People in Nevada interested in preserving wealth and sharing it with heirs or charities often select trusts as their legal instruments. Trusts represent legal documents that direct the investment and distribution of assets. Under the right circumstances, they generally provide tax advantages. Advice from financial or legal advisers typically guides people as they determine how best to integrate trusts with the goals of an estate plan.
Concerns about heirs frequently influence the distribution rules within trusts. As long as a trust complies with tax regulations, they can accomplish goals like postponing distributions until minors reach certain adult ages. A trust might also wall off assets from creditors that have claims upon beneficiaries. A trust could also be designed to preserve the principal and use proceeds to fund other goals like a family charity.
Regardless of the purpose behind a trust, every trust requires a trustee. The choice of trustee represents an important decision that could have long-term effects. Ideally, a trustee will have the time and talents necessary to manage investments, keep records and follow the trust’s terms. Instead of naming a family member as trustee, a person could assign the role to a third-party trust company or bank. This strategy could ensure that the trustee has the resources and expertise to handle complicated assets. The bifurcated service arrangement presents another option. This approach entrusts a corporate trustee with the legal and administrative duties of trust management while retaining a trusted family adviser at the helm.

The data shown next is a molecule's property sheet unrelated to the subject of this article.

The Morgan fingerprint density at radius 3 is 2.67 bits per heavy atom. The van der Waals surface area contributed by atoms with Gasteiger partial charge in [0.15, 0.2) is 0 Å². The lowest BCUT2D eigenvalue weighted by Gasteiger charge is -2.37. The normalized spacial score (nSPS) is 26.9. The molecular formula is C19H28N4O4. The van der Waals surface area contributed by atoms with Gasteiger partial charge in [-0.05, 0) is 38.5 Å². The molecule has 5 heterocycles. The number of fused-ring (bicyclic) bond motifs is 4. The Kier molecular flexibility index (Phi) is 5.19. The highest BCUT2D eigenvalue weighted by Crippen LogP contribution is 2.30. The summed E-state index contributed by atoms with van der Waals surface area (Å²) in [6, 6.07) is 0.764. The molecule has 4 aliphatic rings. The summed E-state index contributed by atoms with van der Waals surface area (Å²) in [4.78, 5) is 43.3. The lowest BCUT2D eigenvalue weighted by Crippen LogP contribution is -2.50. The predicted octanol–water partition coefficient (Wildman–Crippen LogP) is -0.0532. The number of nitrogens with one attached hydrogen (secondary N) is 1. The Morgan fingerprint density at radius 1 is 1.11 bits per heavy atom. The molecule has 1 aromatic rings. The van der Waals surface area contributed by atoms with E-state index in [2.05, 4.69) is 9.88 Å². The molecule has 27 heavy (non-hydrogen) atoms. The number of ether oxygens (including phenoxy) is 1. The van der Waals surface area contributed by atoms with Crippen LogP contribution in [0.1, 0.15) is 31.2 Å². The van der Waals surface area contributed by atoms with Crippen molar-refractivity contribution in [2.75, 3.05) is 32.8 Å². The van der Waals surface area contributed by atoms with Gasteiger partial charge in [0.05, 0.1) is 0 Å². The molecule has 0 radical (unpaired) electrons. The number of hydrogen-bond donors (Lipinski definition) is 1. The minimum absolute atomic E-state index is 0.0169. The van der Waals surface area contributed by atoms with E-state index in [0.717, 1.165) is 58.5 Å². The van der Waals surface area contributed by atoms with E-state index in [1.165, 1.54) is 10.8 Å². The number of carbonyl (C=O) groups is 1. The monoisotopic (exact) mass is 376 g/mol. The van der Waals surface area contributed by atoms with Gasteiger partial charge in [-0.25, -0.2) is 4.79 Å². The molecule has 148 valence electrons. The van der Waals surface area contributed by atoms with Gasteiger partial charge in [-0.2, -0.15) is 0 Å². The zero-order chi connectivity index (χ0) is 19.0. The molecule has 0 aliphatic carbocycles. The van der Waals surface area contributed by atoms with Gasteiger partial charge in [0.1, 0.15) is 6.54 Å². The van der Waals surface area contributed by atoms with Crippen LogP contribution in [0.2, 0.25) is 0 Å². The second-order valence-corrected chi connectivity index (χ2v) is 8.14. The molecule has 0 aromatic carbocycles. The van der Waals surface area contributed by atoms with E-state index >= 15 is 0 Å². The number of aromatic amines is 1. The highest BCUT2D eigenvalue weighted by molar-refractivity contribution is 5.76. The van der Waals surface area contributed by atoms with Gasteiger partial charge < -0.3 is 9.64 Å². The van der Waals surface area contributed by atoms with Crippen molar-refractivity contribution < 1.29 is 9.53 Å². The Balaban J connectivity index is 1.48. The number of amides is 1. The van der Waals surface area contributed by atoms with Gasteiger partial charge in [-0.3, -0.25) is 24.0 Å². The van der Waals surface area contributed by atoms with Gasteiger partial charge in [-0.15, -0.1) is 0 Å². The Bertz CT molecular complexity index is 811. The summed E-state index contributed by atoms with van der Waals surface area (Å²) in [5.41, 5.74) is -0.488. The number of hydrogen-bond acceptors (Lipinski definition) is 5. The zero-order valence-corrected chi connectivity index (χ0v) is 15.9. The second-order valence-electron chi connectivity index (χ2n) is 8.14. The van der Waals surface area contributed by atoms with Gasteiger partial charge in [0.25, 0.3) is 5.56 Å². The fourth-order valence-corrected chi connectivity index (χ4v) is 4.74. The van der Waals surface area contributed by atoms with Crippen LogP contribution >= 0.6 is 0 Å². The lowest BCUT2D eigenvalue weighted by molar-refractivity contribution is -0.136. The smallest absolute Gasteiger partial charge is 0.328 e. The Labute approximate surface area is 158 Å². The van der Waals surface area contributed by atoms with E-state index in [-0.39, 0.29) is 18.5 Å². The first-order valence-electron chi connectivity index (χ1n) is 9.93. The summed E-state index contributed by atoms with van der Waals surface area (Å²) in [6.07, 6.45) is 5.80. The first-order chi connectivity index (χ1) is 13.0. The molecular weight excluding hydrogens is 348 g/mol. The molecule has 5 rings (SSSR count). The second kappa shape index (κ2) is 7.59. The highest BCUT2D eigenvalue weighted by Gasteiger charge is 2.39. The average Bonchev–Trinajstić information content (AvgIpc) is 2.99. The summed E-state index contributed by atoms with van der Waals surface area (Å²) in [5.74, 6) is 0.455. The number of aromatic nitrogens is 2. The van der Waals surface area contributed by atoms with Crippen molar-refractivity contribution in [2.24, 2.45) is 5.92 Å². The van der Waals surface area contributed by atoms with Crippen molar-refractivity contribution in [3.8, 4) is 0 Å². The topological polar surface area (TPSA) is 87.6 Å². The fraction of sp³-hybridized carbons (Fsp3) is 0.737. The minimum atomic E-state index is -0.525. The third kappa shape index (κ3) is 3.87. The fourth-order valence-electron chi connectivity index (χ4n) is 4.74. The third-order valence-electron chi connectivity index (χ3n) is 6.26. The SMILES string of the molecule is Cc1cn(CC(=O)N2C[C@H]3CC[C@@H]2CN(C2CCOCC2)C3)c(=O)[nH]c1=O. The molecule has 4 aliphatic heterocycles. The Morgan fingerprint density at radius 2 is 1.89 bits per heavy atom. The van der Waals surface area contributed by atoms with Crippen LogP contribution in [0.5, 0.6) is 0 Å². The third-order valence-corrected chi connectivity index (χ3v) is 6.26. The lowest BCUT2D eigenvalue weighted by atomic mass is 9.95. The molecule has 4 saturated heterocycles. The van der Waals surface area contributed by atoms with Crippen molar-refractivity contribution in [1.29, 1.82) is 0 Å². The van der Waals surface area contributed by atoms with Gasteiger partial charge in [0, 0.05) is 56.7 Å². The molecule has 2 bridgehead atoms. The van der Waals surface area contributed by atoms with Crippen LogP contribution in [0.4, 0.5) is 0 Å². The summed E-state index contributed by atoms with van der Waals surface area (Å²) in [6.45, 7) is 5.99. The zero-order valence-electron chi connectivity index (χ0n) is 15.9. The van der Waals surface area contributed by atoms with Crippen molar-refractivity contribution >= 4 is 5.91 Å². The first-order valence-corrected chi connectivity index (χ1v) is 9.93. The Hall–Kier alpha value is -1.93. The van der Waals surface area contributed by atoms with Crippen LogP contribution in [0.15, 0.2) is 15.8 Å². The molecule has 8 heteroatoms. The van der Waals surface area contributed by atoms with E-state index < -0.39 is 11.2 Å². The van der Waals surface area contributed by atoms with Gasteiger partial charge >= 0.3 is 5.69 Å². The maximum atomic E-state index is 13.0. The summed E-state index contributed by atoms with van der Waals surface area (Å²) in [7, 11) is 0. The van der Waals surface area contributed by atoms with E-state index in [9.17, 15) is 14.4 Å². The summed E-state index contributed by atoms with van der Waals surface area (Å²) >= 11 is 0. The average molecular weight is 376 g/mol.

A person might want the insights of an attorney familiar with trust planning when making these decisions. An attorney may be able to research local and federal tax laws and recommend strategies that protect assets and promote the person’s goals. After selecting an approach, an attorney might prepare all of the documents for the estate plan.